HIV infection, hunger, breastfeeding self-efficacy, and depressive symptoms are associated with exclusive breastfeeding to six months among women in western Kenya: A longitudinal observational study

Emily L. Tuthill, Joshua D. Miller, Shalean M. Collins, Elizabeth M. Widen, Maricianah Onono, Sera L. Young

Research output: Contribution to journalArticlepeer-review

1 Scopus citations

Abstract

Background: Exclusive breastfeeding for the first six months of life is recommended for all infants. However, breastfeeding rates remain suboptimal; around 37% of infants are exclusively breastfed for the first six months globally. In Nyanza region, western Kenya, numerous challenges to breastfeeding have been identified, including food insecurity, hunger, depressive symptoms, and HIV infection. Yet, evidence to inform our understanding of how these problems influence women's breastfeeding behaviors across time is lacking. We therefore sought to examine these factors and how they interact to affect the initiation and duration of exclusive breastfeeding in this region. We hypothesized that women experiencing greater food insecurity, hunger, and/or depressive symptoms would be less likely to maintain exclusive breastfeeding for six months than women who were food secure or not depressed. We also hypothesized that women living with HIV would be more likely to maintain exclusive breastfeeding to six months compared to HIV-uninfected women. Methods: Women in Pith Moromo, a longitudinal cohort study in western Kenya, were surveyed at two antenatal and three postpartum timepoints (n = 275). Data were collected on breastfeeding behavior and self-efficacy, maternal food insecurity and hunger, maternal psychosocial health, and HIV status. Cox proportional hazards models were used to identify predictors of early exclusive breastfeeding cessation. Results: The majority of women (52.3%) exclusively breastfed for the first six months. In the final multivariable Cox proportional hazards model, living with HIV was associated with a 64% decrease in the rate of early exclusive breastfeeding cessation. Additionally, the rate of early exclusive breastfeeding cessation increased by 100 and 98% for those experiencing probable depression or hunger, respectively. Although there was no main effect of breastfeeding self-efficacy, the interaction between breastfeeding self-efficacy and hunger was significant, such that the rate of early exclusive breastfeeding cessation was predicted to decrease by 2% for every point increase in breastfeeding self-efficacy score (range: 0-56). Conclusions: This study contributes to previous work demonstrating that women living with HIV more consistently exclusively breastfeed and suggests that rates of exclusive breastfeeding could be increased through targeted support that promotes maternal mental health and breastfeeding self-efficacy, while reducing maternal hunger. Trial registration: Study registration NCT02974972.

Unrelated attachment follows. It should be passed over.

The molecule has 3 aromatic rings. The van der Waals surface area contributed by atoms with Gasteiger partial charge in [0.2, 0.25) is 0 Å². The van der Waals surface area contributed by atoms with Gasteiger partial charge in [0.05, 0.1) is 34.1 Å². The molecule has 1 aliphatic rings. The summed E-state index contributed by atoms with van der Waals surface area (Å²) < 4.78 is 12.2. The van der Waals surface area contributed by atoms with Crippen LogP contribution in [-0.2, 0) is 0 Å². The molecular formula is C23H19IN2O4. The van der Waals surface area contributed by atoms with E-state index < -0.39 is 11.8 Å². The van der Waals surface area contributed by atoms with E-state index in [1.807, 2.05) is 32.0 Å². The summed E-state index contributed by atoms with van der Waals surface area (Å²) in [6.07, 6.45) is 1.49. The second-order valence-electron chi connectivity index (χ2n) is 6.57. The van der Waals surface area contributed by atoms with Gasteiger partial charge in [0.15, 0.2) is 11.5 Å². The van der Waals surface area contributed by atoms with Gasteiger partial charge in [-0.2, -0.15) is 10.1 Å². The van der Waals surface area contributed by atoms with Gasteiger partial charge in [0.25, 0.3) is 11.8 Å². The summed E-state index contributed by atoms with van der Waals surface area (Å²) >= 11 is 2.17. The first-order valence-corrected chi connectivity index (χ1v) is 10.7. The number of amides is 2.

Original languageEnglish (US)
Article number4
JournalInternational breastfeeding journal
Volume15
Issue number1
DOIs
StatePublished - Jan 16 2020

Keywords

  • Breastfeeding determinants
  • Breastfeeding self-efficacy
  • Exclusive breastfeeding
  • Food insecurity
  • HIV
  • Hunger
  • Perinatal depression
  • Sub-Saharan Africa

ASJC Scopus subject areas

  • Pediatrics, Perinatology, and Child Health
  • Obstetrics and Gynecology

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